Formation of membrane disks in healthy and affected rods. Ultrastructure of rod photoreceptor connecting cilium (*) and OS membrane disks (md) in wild-type and Δ1-83PhLP-FLAG± littermates at P10.
Figure 3
 
Formation of membrane disks in healthy and affected rods. Ultrastructure of rod photoreceptor connecting cilium (*) and OS membrane disks (md) in wild-type and Δ1-83PhLP-FLAG± littermates at P10.
Figure 4
 
Targeting of proteins to the OS disks. Subcellular localization of rhodopsin (red), peripherin/rds (green), and PDE6-α (magenta) as determined by immunofluorescence microscopy in rod photoreceptors at P10. Cell nuclei are visualized with DAPI.
Figure 4
 
Targeting of proteins to the OS disks. Subcellular localization of rhodopsin (red), peripherin/rds (green), and PDE6-α (magenta) as determined by immunofluorescence microscopy in rod photoreceptors at P10. Cell nuclei are visualized with DAPI.
The Role of CCT in Posttranslational Processing of Bardet-Biedl Syndrome Proteins
Having observed the disruption of the photoreceptor's sensory cilia, we used our animal model to test whether suppressing CCT affected the BBSome complex implicated in cilia trafficking. For that, we compared the levels of six Bardet-Biedl Syndrome proteins (BBS1, -2, -4, -5, -7, -9) that form the BBSome, in the retinas of CCT-deficient and healthy 10-day-old littermates (Fig. 5). Three of them, including BBS2, BBS5, and BBS7, were significantly reduced in CCT-deficient retinas, while the levels of BBS1, BBS4, and BBS9 remained healthy. Because these BBS proteins are expressed in all retinal cells, and photoreceptor cells comprise only approximately one-half of the retina, the actual extent of this reduction would be underestimated. Noteworthy, the reduction of these proteins likely occurred on a posttranslational level, as we found no evidence of a downregulation of their transcripts in the previous study. 31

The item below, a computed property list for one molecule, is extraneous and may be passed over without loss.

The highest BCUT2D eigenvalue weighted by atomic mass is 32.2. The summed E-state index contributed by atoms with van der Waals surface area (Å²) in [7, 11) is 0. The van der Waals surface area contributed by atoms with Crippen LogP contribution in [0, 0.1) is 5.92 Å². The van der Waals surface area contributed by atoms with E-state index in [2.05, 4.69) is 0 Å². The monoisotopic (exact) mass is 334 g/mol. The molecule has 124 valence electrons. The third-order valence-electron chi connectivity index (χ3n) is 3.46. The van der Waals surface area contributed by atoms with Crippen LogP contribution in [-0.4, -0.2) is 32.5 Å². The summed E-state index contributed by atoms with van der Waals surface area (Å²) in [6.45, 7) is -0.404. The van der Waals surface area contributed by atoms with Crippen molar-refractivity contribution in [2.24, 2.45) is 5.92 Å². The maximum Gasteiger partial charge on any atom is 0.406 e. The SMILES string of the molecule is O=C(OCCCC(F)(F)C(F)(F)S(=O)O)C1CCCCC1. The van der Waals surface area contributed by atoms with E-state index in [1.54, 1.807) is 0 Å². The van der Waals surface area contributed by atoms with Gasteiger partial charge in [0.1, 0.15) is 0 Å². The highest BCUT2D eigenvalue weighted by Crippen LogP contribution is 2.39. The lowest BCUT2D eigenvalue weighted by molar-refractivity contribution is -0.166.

Figure 5
 
Reduced levels of BBS proteins in the CCT-deficient rods. (A) A representative Western blot showing the levels of indicated BBS proteins in the whole-retina extracts of wild-type and Δ1–83PhLP-FLAG± littermates at P10. (B) The fluorescence value of each specific band of a Δ1–83PhLP-FLAG± mouse was normalized to that in a wild-type mouse, SEM, n = 4, P < 0.01 as determined by paired t-test (**).